The resistance to buffered hydrofluoric acid was judged by viewing a surface condition of each sample glass plate after being dipped for 3 minutes in a buffered hydrofluoric acid comprising 30 wt. % ammonium hydrofluoric acid, 6 wt. % hydrofluoric acid, and the balance water. One having an apparent white cloudy surface was judged bad and is marked by ≢ in the Tables, and another having a thin white cloudy surface was judged to be not good and is marked by Δ in the Tables. One having no white cloud was judged good and is represented by a mark O in the Tables.

It will be understood from Tables 1 and 2 that samples 1-10 according to the present invention are excellent in resistance to sulfuric acid and buffered hydrofluoric acid.

Tables 1 and 2 demonstrate a strain point and a temperature for giving a viscosity of 102.5 poises of each sample glass. Samples 1-10 according to the present invention have strain points above 600° C. and therefore, have an excellent heat resistance.

Further, for samples 1-10 according to the present invention, viscosity of 102.5 poises is realized at a temperature below 1,520° C. which is considerably low. Accordingly, the glass according to the present invention is good in glass melting property.

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Referenced by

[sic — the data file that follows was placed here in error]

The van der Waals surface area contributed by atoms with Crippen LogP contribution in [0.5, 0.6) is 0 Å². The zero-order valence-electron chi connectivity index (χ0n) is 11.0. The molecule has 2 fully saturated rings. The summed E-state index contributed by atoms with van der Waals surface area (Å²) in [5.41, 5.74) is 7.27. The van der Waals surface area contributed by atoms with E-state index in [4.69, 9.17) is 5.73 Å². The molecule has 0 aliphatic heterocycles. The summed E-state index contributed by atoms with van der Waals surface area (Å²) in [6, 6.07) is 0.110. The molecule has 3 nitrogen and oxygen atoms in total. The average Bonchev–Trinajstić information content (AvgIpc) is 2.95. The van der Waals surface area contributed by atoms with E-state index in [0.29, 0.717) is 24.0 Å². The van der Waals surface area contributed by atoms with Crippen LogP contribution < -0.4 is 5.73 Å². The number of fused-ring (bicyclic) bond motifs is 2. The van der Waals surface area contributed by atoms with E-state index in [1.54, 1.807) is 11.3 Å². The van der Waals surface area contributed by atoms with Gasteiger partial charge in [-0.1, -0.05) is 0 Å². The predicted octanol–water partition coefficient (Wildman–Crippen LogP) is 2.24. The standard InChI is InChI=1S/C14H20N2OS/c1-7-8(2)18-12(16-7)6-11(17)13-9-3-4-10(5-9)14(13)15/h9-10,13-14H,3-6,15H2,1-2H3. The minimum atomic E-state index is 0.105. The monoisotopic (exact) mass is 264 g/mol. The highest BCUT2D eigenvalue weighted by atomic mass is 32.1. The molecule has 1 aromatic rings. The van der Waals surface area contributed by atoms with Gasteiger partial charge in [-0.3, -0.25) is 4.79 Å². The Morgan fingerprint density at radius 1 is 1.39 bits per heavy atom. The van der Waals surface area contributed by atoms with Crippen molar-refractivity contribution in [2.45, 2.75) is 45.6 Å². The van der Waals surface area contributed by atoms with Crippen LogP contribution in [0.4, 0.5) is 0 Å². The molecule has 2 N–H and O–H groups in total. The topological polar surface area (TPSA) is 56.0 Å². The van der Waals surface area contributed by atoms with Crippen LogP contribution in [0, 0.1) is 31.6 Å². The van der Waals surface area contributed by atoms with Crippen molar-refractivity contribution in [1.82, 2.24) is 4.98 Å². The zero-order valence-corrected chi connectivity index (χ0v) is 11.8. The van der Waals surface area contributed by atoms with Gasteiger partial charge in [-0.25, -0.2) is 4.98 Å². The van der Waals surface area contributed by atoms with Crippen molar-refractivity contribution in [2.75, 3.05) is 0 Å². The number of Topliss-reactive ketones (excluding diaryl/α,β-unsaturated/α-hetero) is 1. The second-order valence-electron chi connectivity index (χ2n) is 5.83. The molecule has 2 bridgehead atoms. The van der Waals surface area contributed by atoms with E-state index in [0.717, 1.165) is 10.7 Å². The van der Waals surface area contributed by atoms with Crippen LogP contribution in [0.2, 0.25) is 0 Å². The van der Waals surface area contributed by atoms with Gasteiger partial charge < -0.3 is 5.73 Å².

Citing PatentFiling datePublication dateApplicantTitle
US5116787 *Aug 12, 1991May 26, 1992Corning IncorporatedHigh alumina, alkaline earth borosilicate glasses for flat panel displays
US5116788 *Aug 12, 1991May 26, 1992Corning IncorporatedAlkali metal oxide-free; liquid crystal; durability, chemical resistance
US5326730 *May 17, 1993Jul 5, 1994Corning IncorporatedLiquid crystal display devices; high strain point; alkali metal-free
US5459109 *Sep 19, 1994Oct 17, 1995Corning IncorporatedSubstrate glasses for plasma displays
US5506180 *Aug 4, 1994Apr 9, 1996Saint-Gobain Vitrage InternationalThermally stable, chemically resistant glass composition
US5508237 *Aug 10, 1994Apr 16, 1996Corning IncorporatedAluminosilicate glass without alkali metal oxides, having at least one alkaline earth oxide
US5631195 *Sep 14, 1995May 20, 1997Asahi Glass Company Ltd.Zirconia-free; wear resistance
US5776844 *Oct 13, 1995Jul 7, 1998Saint-Gobain VitrageFire resistant glass panes with silicon dioxide, alumina and zirconium oxide
US5780371 *Oct 5, 1995Jul 14, 1998Saint-Gobain Vitrage S.A.Glass substrate of specified composition which has been polished and reinforced by surface ion exchange; hard magnetic disks
US5780373 *Dec 20, 1996Jul 14, 1998Asahi Glass Company Ltd.Glass composition and substrate for plasma display
US5801109 *Jun 27, 1996Sep 1, 1998Asahi Glass Company Ltd.Alkali-free glass and flat panel display
US5958812 *Dec 16, 1997Sep 28, 1999Saint-Gobain VitrageCompositions of silico-sodo-calcic glasses and their applications